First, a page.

Got Trash? With Landfill Space Decreasing, Fort Worth Ups Efforts to Divert Waste

More people in Fort Worth means more housing, more restaurants and more retail — but also, more trash.

by Jenelle Langford

More people in Fort Worth means more housing, more restaurants and more retail — but also, more trash.

According to the City of Fort Worth, residents and businesses generate approximately 784,008 tons of municipal solid waste annually, equal to 2,562 tons per day. As a result, Fort Worth’s Southeast Landfill, located on Salt Road off Interstate 20, is decreasing at a faster rate than desired.

In response, the City Plan Commission teamed up with consulting firm Gershman, Brickner & Bratton, Inc. to analyze the amount of garbage collected annually and create one of the city’s largest green initiatives to-date — a 20-year solid waste plan. The Fort Worth City Council adopted the plan in September 2017 with the intention of turning garbage diversion into a hot recycling trend. A little over a year later, 15 of the 132 action items on the plan have been completed, the details of which will be presented to the city council at a future date.

Aims of the plan include engaging and promoting environmental stewardship, roadmapping for future policy considerations and preserving the Southeast Landfill.

“You can only put so much in a landfill,” says Chris Harper, contract services administrator of the Fort Worth Code Compliance Department, which works with the city’s Solid Waste Services department to manage garbage and recycling. “We encourage reuse — trying to preserve that [landfill] as long as possible, which will keep the city of Fort Worth from having to go other routes.”

The study also prompted the city to target businesses and industries, which are responsible for two thirds of the city’s total waste. The city currently has planners gathering information about businesses’ current waste procedures and informing them of the resources available to revise and improve disposal.

As of 2014, only 24 percent of the city had diverted waste from the Southeast Landfill by opting to utilize recycling. With a new management plan in motion, Fort Worth hopes to raise the percentage up to 40 by the year 2037.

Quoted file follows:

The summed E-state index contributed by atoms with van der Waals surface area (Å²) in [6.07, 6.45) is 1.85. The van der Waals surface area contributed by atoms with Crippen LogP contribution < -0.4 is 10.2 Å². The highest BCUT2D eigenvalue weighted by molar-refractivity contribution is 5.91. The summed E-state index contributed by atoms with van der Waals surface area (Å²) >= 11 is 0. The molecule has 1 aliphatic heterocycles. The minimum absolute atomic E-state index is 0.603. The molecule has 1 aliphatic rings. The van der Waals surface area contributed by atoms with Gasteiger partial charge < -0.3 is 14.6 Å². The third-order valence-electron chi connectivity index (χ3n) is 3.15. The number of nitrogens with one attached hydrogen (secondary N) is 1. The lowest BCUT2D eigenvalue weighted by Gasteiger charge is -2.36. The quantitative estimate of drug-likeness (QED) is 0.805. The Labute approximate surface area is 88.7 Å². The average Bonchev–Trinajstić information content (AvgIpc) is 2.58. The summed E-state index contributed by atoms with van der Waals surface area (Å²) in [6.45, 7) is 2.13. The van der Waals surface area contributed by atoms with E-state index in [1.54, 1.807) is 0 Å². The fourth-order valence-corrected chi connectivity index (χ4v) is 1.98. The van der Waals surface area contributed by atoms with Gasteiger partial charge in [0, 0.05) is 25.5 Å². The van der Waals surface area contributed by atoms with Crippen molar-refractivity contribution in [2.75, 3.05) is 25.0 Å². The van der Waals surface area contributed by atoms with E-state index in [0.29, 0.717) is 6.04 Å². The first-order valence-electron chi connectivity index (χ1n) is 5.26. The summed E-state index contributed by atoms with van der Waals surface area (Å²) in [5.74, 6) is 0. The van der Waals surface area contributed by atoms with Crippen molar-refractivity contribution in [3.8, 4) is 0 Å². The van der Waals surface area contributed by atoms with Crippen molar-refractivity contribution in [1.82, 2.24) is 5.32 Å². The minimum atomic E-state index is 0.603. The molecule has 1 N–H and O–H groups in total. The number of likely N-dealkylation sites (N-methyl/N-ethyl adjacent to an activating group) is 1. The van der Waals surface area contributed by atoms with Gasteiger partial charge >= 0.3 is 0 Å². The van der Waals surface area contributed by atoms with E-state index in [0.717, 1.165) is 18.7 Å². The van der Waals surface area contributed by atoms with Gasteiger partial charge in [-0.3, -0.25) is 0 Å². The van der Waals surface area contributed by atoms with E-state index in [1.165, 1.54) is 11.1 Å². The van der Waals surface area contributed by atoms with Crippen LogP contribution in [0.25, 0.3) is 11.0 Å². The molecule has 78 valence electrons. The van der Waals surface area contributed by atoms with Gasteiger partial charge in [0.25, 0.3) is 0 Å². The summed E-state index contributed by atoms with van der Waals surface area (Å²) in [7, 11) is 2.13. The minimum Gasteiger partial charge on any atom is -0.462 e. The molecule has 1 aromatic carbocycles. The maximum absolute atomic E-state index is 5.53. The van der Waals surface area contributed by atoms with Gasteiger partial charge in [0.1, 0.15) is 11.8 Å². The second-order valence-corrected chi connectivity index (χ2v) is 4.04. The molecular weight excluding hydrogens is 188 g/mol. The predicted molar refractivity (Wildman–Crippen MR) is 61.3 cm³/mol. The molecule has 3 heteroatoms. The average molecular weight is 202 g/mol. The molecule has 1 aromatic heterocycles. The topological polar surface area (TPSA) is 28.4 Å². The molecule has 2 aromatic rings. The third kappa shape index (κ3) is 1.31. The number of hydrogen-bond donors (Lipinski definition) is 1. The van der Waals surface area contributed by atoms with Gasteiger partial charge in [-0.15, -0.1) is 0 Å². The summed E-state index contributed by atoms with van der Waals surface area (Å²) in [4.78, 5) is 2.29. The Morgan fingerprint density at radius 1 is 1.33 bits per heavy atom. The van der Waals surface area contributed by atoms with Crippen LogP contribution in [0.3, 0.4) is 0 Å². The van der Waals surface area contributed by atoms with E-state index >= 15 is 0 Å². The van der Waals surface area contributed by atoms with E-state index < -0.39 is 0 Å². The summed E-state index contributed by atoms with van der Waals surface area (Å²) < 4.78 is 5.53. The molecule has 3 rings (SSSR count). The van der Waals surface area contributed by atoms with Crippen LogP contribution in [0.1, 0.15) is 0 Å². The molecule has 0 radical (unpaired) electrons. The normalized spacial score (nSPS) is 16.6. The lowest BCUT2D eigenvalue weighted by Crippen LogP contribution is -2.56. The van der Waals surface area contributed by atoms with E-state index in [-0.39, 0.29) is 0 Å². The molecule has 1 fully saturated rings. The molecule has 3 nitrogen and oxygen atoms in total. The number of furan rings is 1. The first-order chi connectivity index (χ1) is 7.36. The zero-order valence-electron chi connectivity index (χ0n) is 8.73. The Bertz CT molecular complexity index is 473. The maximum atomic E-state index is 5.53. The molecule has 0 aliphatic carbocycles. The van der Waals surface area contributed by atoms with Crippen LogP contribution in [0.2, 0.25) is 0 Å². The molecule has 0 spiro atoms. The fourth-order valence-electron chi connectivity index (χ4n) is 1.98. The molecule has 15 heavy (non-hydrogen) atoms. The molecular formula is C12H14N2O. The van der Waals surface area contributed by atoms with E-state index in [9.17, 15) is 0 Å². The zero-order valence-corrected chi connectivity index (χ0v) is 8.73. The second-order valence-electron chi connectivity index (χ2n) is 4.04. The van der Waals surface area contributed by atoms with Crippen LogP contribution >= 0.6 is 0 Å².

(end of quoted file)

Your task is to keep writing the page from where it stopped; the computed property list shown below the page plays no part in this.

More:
Harper says recycling and reuse are a large solution to the growing problem. Residents and businesses can donate gently used items such as clothing, home appliances, tools, furniture and alike, toward local organizations and charities as an alternative to raw disposal.

Two of the many options available in Fort Worth are the Help-Yourself-Shelf, located at the Environmental Collection Center at 6400 Bridge St., which accepts unused or slightly-used chemicals, paint or cleaners, and Goodwill donation stations/drop-off centers. Residents opting to donate items at Goodwill stations have the option to receive a tax receipt in return. A list of other local organizations that accept donations can be found at fortworthtexas.gov/solidwaste/reuse.

In addition to the 20-year plan, the city has created a Fort Worth Garbage & Recycle app for local residents to improve disposal habits they may have never considered. Robert Smouse, assistant director of Solid Waste Services, says the app has been the driving force behind the decreasing rate of residential waste.

The free app includes features that will notify the user of collection days for garbage, recycle, yard and bulk waste. The app can notify users via text message, email, voice message or push notifications.

“To encourage the Fort Worth community to stay the course on supporting not only recycling but rethinking waste,” Smouse says Solid Waste Services will also host monthly events for residents to learn and ask questions about proper disposal habits. Information on these meetings can be found at fortworthtexas.gov/kfwb.

As awareness and education efforts increase in the growing city, Harper says change in disposal habits all comes down to believing in the bigger picture.

“It’s all kind of an ecosystem,” he says. “Nothing is independent.”